Common alcohol-related PAWS symptoms include the following:

  • Mood swings
  • Anxiety
  • Irritability
  • Fatigue
  • Impaired ability to focus
  • Alcohol cravings
  • Low libido
  • Insomnia
  • Unexplained and potentially chronic physical pain

Managing and overcoming alcohol PAWS requires a combination of the following treatment options:

  • Medication-Assisted Treatment (MAT): Certain medications, such as naltrexone and acamprosate, help reduce alcohol cravings, supporting long-term abstinence.
  • Psychotherapy: Cognitive-behavioral therapy (CBT) is very effective at teaching you how to cope with cravings, manage stress, and address underlying issues contributing to alcohol use.
  • Support Groups: Non-professional groups such as Alcoholics Anonymous (AA) connect you with others who have gone or are going through their sobriety journey. They can help you build community, provide coping strategies, and keep you accountable.
  • Lifestyle Changes: Regular exercise, better nutrition, and better sleep play a vital role in your recovery.

Types of Alcohol Detox

You can perform an alcohol detox as part of an inpatient or outpatient rehab program.

Inpatient Alcohol Detox

Inpatient detox for alcohol abuse involves a structured, residential rehab program where you receive intensive medical and psychological support to help you safely go through withdrawal syndrome.

You will undergo inpatient detox in a specialized clinical setting, where the hospitalization continues until your condition stabilizes. Healthcare professionals will constantly monitor your vitals and administer medication as needed.

Outpatient Alcohol Detox

On the other hand, outpatient detox takes place outside a hospitalization setting. It allows you to undergo detox while living at home and making regular visits to a healthcare facility where medical professionals monitor and support the withdrawal process. 

Outpatient detox may still involve medications and psychotherapy while also providing greater flexibility by letting you attend to your daily responsibilities.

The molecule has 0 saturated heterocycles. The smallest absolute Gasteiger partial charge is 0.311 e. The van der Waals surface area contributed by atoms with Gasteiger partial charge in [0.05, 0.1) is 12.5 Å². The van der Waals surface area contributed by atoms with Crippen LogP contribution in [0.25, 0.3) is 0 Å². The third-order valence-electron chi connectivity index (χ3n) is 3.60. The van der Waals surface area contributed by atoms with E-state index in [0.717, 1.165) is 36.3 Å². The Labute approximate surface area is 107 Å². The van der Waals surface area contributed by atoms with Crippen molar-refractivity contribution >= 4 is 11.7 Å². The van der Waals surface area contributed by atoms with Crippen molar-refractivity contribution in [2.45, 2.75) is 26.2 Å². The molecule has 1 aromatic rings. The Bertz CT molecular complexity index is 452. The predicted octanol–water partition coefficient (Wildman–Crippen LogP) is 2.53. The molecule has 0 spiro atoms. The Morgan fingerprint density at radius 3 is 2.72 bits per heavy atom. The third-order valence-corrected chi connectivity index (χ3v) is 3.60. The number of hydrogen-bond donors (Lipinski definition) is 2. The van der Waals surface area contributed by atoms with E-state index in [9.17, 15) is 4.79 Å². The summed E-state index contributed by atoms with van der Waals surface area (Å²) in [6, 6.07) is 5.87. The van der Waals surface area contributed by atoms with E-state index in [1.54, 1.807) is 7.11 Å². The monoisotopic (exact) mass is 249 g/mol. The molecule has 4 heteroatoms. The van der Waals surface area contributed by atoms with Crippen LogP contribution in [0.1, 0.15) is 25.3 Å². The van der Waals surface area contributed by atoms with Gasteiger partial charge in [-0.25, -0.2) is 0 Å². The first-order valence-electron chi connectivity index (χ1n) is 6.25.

Is Inpatient or Outpatient Detox More Appropriate for You?

Inpatient treatment is more appropriate for you if you experience severe alcohol abuse that may lead to life-threatening withdrawal symptoms. It’s also best for you if you face co-occurring mental illness, lack a support system, or have found outpatient treatment to be insufficient. The structured environment provides a more intense treatment plan that will help you safely overcome withdrawal in a controlled setting.

In contrast, outpatient treatment is better if you need to balance everyday life and alcohol abuse recovery, especially if you enjoy a stable home environment and you’ve already successfully undergone inpatient treatment. It also works if you experience mild or moderate alcohol abuse that may not lead to life-threatening withdrawal symptoms.

Seek Treatment for Alcohol Abuse

Alcohol detox is the process of going through a medically supervised withdrawal, which can take anywhere from a few hours to several weeks, depending on various factors. In most cases, it lasts up to a week.

If you experience alcohol abuse, taking the first step in your recovery can seem overwhelming. Still, it’s important to remember that there is a life beyond drinking that you can rediscover, and you don’t have to do it alone.

Speak with a trusted friend or relative or bring the matter directly to your medical professional. The initial steps of alcohol abuse recovery, including detox, are the most difficult, but they will be worth it.

Written by: The Freedom Center Editorial Team

The Freedom Center Editorial Team includes content experts that work along side our addiction counselors and recovery professionals. Editors and recovery experts carefully review our posts to ensure we are providing helpful and qualitative content to our audience. We pull our data from authority organizations such as SAMHSA and NIDA to ensure reads get the latest data, research, and information on substance use disorders and treatment.